“The huge numbers of people that visit Tate on the opposite side of the Millennium Bridge from us are an indication of that fascination with…how you can express what is intangible but real and that comes very close to what Christian faith is all about. Art today captures people’s imagination in a way that perhaps narrative discourse doesn’t”
The cathedral is also currently trying to raise funds for the production, installation, and maintenance of plasma screens for a video project by American artist Bill Viola, which could cost around £2m. This ‘altarpiece’ would consist of a couple of giant multi-screen installations on the themes of Mary and the martyrs which would be mounted on hinged panels allowing them to be switched off and closed during services. An application for subsidy is expected to be made to The Arts Council.
Canon Warner says, “St Paul’s has no external funding; we get no government funding and no central church funding. We just manage to cover the costs of running the cathedral as it is…so any art project is dependent on being grant funded and dependent on fund raising.”
Both artists have previously made works of art using religious references. Bill Viola exhibited a video entitled ‘The Messenger’ originally produced for Durham Cathedral in 1996 to great acclaim.
Damien Hirst a self-confessed lapsed Catholic, examined God and religion in a 2003 show at the White Cube gallery, which featured a cow cut in half, entitled ‘Prodigal Son’. It also featured a piece called ‘Jesus And The Disciples’ - which comprised 13 glass tanks including a severed cow’s head with metal instruments sticking out – and a dove in a glass cabinet called ‘The Ascension Of Jesus’. Other works by Hirst that refer to religion include his infamous diamond-encrusted skull, ‘For The Love Of God’.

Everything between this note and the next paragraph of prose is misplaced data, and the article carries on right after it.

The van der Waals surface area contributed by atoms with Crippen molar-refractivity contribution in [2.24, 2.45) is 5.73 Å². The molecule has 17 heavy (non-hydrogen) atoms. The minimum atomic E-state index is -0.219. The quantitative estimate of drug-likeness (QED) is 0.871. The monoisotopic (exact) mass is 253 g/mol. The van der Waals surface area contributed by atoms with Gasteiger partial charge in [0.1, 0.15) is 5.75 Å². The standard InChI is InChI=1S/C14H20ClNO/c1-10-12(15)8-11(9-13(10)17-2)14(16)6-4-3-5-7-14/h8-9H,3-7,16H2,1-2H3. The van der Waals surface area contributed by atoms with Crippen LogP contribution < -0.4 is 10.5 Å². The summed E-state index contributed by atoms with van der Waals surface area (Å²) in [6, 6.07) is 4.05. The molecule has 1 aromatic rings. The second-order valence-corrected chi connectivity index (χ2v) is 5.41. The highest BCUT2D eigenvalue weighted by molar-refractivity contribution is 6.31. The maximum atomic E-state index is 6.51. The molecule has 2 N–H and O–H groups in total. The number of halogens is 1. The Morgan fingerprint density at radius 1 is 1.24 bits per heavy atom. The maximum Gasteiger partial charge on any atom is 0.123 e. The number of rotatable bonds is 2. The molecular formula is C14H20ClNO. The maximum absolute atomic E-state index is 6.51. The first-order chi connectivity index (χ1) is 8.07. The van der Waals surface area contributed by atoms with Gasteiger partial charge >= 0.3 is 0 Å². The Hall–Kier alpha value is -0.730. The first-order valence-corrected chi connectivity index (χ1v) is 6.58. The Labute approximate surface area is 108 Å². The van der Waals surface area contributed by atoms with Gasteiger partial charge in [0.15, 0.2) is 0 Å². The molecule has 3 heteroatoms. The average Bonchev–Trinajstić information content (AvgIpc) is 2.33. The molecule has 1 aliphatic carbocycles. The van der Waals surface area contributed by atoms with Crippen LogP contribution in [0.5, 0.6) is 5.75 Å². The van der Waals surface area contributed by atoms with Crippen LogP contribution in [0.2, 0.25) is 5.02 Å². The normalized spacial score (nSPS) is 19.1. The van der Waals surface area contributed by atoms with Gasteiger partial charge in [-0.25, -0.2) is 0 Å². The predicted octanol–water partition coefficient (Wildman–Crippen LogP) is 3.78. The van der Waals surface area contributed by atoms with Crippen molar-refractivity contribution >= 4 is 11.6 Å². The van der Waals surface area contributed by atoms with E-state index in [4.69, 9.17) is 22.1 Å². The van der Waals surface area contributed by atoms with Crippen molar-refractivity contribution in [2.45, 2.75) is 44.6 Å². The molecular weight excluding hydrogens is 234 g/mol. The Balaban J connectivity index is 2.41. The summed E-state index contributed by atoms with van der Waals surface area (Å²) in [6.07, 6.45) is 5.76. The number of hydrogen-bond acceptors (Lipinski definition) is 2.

It is also not the first time the artist has exhibited in a church. In 2007 he had a show at All Hallows in the City, and I can’t wait till the unveiling this time round of the unknown piece which hopefully won’t be too contentious…
October 5, 2009 § Leave a comment
Enrico David, Roger Hiorns, Lucy Skaer, Richard Wright
Remember these names, as these are the names of the Turner Prize nominees for 2009.
The Turner Prize is one of the world’s most prestigious awards for contemporary art. The Turner Prize is in its 25th year, and is an award given to an artist under fifty, born, living or working in Britain, for an outstanding exhibition or other presentation in the twelve months before 6 May 2009.
The annual prize has earned a reputation as a provocative contest, with previous winners including Damien Hirst for ‘Mother and Child Divided’ and Tracey Emin’s entry with ‘My Bed’ made national headline news.
This year, the judges are aiming to make the competition more accessible, with the focus on painting and sculpture.
The four artists will present works in a show held at Tate Britain before the winner is announced at the Tate on 7 December 2009 during a live broadcast by Channel 4.
To view work by the artists click HERE.
Nominations are invited each year, and the prize is judged by an independent jury that changes annually. This year the members of the Turner Prize 2009 jury are:
The Turner Prize 2009 exhibition will be shown at Tate Britain from the 6 October 2009 to 3 January 2010.